Page 1 of 2
Any time we give our power away, we limit our choices and ourselves. Yet, we all do it at one time or other. Becoming sensitive to the subtle and not so subtle ways we do this can help us make better choices and live more fully into our life's purpose.
Our regular contributor, Rebecca Hamm, MA, LPC, therapist and Master Sufi Teacher, tells us more about this important concept.
When we left off last time, I shared that having divine presence means not giving power away to anyone or anything. How are we all doing with this concept? Let’s explore shall we?
For generations, we have been taught or fed the notion that we are helpless to change our lives without consulting the neighborhood psychic, family attorney, or church minister. That somehow we don’t possess the natural instincts to pull ourselves out of a jam, to heal our hearts and bodies, or to sense when something just isn’t right. This is never more present in our current culture then it is now. We continue, without awareness, to allow others to dictate what direction our personal and spiritual path is to take.
Is it any wonder why so many of us feel lost or are out of touch with our soul’s purpose? Or, is it any surprise that the “self-help” book world is closing in on being a billion dollar global business? And if you’re fortunate enough to be a part of this phenomenon, you’re probably on Oprah’s Book Club list about to collect a million dollars in royalties while touching many lives to boot.
Without question, taking the approach of giving others the keys to our bus simply is not in our individual or collective highest good. Instead, we create a generation of people who are excuse driven, fearful, and apathetic to seeking change. When we buy into the principle that we are helpless in any way, we perpetuate victimization, which by definition is a classic example of giving our power away.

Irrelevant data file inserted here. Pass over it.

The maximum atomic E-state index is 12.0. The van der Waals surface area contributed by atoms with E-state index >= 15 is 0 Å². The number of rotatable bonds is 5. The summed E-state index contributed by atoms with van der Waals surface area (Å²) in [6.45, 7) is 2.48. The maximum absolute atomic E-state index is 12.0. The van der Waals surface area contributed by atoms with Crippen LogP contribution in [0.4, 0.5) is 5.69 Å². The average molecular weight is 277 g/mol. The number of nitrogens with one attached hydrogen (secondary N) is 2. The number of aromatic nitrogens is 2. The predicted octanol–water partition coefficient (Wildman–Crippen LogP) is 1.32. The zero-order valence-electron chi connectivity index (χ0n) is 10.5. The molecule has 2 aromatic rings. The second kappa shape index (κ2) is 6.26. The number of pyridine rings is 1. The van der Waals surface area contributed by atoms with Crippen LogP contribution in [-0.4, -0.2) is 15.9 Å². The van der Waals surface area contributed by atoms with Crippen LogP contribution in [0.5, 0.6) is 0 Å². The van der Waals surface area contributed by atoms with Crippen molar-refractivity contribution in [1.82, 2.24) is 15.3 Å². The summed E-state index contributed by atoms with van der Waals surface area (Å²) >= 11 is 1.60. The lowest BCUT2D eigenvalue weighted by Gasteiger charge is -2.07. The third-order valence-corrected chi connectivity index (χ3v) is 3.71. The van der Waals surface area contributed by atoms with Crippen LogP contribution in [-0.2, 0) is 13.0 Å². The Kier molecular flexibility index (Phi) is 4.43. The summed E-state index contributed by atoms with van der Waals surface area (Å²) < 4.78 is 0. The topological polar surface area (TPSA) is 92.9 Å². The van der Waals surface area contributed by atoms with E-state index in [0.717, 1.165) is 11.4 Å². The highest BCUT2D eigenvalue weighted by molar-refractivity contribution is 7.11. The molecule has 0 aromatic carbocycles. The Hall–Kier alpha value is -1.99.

This is a concept few want to acknowledge or accept in mainstream society. Although New York Times best seller Neale Donald Walsch’s Home with God contradicts this by saying – “there are no victims, and there are no villains in the world.” So, how is it that we still have trouble accepting responsibility?
Yes, our culture, especially in politics, is bereft of accountability and integrity. The common denominator which lies within our speech, our beliefs, and in our lives is this: “It’s someone else’s fault.” It’s America’s new and crowning chant! For instance, “she made me feel frustrated,” “I can’t take that job because it’ll upset my mother-in-law,” or “if I tell him how I feel, it’s going to make him angry so I don’t say anything.”
Of course, the age old tactic of passing blame, in any fashion, is another common example of giving one’s power away. No matter how you cut it, we simply don’t want to look at ourselves in the mirror and accept some truth about our life. The paradox isn’t that we are flawed or stupid, but rather it’s that we ARE worthy and deserving of speaking our truth or changing our minds. We’re just scared to admit it for fear that someone won’t like us or more directly – will reject us.